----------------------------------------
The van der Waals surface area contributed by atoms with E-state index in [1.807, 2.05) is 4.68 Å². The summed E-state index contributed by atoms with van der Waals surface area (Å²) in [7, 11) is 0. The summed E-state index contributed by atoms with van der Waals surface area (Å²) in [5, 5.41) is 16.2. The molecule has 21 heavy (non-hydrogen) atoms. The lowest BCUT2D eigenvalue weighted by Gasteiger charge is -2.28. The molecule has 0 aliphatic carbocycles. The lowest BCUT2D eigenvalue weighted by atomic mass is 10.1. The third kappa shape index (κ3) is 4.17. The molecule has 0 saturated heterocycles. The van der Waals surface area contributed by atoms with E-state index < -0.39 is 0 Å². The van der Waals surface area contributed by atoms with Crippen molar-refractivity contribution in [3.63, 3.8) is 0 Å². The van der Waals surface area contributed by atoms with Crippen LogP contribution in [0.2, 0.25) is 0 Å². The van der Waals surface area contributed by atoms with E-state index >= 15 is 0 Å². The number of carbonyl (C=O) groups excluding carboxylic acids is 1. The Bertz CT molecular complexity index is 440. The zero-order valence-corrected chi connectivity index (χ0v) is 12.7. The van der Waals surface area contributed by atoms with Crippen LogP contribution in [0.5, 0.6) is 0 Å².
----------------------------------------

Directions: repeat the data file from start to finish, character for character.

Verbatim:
The van der Waals surface area contributed by atoms with E-state index in [1.807, 2.05) is 4.68 Å². The summed E-state index contributed by atoms with van der Waals surface area (Å²) in [7, 11) is 0. The summed E-state index contributed by atoms with van der Waals surface area (Å²) in [5, 5.41) is 16.2. The molecule has 21 heavy (non-hydrogen) atoms. The lowest BCUT2D eigenvalue weighted by Gasteiger charge is -2.28. The molecule has 0 aliphatic carbocycles. The lowest BCUT2D eigenvalue weighted by atomic mass is 10.1. The third kappa shape index (κ3) is 4.17. The molecule has 0 saturated heterocycles. The van der Waals surface area contributed by atoms with E-state index < -0.39 is 0 Å². The van der Waals surface area contributed by atoms with Crippen molar-refractivity contribution in [3.63, 3.8) is 0 Å². The van der Waals surface area contributed by atoms with Crippen LogP contribution in [0.2, 0.25) is 0 Å². The van der Waals surface area contributed by atoms with E-state index >= 15 is 0 Å². The number of carbonyl (C=O) groups excluding carboxylic acids is 1. The Bertz CT molecular complexity index is 440. The zero-order valence-corrected chi connectivity index (χ0v) is 12.7. The van der Waals surface area contributed by atoms with Crippen LogP contribution in [0.5, 0.6) is 0 Å².